GL: You know, the Chinese are studying the Ukrainian situation very closely, and how the West reacts to Russia is beginning to change the way China views itself. If you actually look at their buying of weapon systems and the retraining of their military, it's all about forcing the United States further and further away — you know, China’s hypersonic missile programs, their next-generation attack cruisers, their submarine programs…They can easily attack any of the United States’ ships all the way out to Guam. 

You know, competition is not bad. Competition can be great. Like we can compete on who can race to clean up the environment first. We can race to explore space, but if the competition ends up like the kind of competition that we're seeing now in Ukraine and the Chinese say, ‘look, if the Russians couldn't do it, we can do it.’ That's a really bad day for everybody. 

"Entertainment tells more about a culture than the news because entertainment is about aspirational positioning of a culture."

In fact, my biggest fear is a weak China and a weak United States. That sets up a condition where if you're running a country and things are not quite going your way domestically, and it's always good to have an external threat to distract you, and if your adversary is weak. You set up a condition where they think there's vulnerability where they can get away with that. So, a weak China and a weak United States can set up the conditions for the kinds of conflicts that none of us — Chinese or Americans — really want.

CH: So, without pressing the point too much… Do you think they're going to invade Taiwan?

GL: I think they're beginning to realize the lesson about the Ukrainians is that there's one thing to say that you can do a lightning strike and the leadership bolts – like what took place in Afghanistan – it's another thing to take a country if a country resists. 

So that's issue Number One. 

Issue Number Two is there's a big body of water between Taiwan and China, and they have to figure out how to get from there across the water and do that entire logistics train. The Russians have found out the hard way when you have really shiny objects and they go out onto the battlefield without a logistics train behind it… all you have are targets.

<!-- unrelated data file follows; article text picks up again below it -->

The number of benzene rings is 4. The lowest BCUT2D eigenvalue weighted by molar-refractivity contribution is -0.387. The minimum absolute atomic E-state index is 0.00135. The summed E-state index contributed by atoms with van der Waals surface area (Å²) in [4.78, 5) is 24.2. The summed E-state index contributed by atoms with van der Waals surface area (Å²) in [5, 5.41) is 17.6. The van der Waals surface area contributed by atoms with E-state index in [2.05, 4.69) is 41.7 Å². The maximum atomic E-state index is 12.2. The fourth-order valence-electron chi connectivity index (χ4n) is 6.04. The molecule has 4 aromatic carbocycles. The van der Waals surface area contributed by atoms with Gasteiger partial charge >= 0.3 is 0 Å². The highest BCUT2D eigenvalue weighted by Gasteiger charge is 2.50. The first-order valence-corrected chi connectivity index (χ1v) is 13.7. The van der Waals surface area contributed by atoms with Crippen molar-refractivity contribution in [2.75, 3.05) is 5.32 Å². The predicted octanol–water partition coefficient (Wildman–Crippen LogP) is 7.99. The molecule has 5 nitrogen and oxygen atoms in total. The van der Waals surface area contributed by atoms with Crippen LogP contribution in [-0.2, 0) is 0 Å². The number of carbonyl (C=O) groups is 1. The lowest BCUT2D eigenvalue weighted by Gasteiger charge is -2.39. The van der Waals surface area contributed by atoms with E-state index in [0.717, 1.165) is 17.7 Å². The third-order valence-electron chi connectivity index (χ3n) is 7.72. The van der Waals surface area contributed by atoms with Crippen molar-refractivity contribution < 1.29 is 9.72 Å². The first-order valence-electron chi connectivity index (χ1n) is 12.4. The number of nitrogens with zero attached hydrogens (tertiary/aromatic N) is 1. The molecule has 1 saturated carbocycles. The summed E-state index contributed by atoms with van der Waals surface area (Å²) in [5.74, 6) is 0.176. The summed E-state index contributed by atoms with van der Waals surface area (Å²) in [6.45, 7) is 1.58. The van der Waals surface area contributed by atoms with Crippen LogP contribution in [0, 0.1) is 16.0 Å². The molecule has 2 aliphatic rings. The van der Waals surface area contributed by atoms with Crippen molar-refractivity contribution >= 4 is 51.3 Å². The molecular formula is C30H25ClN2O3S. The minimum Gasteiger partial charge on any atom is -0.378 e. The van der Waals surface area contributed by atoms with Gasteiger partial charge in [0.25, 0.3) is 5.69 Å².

So I think the Chinese are rethinking their strategy. I also think from a military point of view, they understand the importance of non-commissioned officers because the Russians don't have particularly good ones. Neither do the Chinese. In fact, in the last month, the Chinese have basically decided to restructure their entire NCO organization because they realized that the corruption there would destroy them If they ever had to go into the battlefield. But that's not to say that five or six years from now, those conditions will still hold out. Just think about it. China will complete its modernization by 2027. You also have the U.S. modernization programs, next-generation of extended aircraft, next-generation ship…. they’re all scheduled to come online in 2035. 

In that time, there’s a period of military vulnerability, but also economic vulnerability. China is scheduled to overtake the U.S. as a world economy by 2030.

I think there is a temptation to invade a place like Taiwan because there will be that window of vulnerability, and look Taiwan is more than just its interesting islands. I mean, 90% of our advanced chips come from the Taiwan Semiconductor Manufacturing Company (TSMC). If TSMC goes boom, or gets taken over what happens economically to the rest of the world, particularly the United States? 

CH: So, I want to build a little bit on what you were talking about in terms of technology. If you're watching China, how is it going about building itself as a cyber power?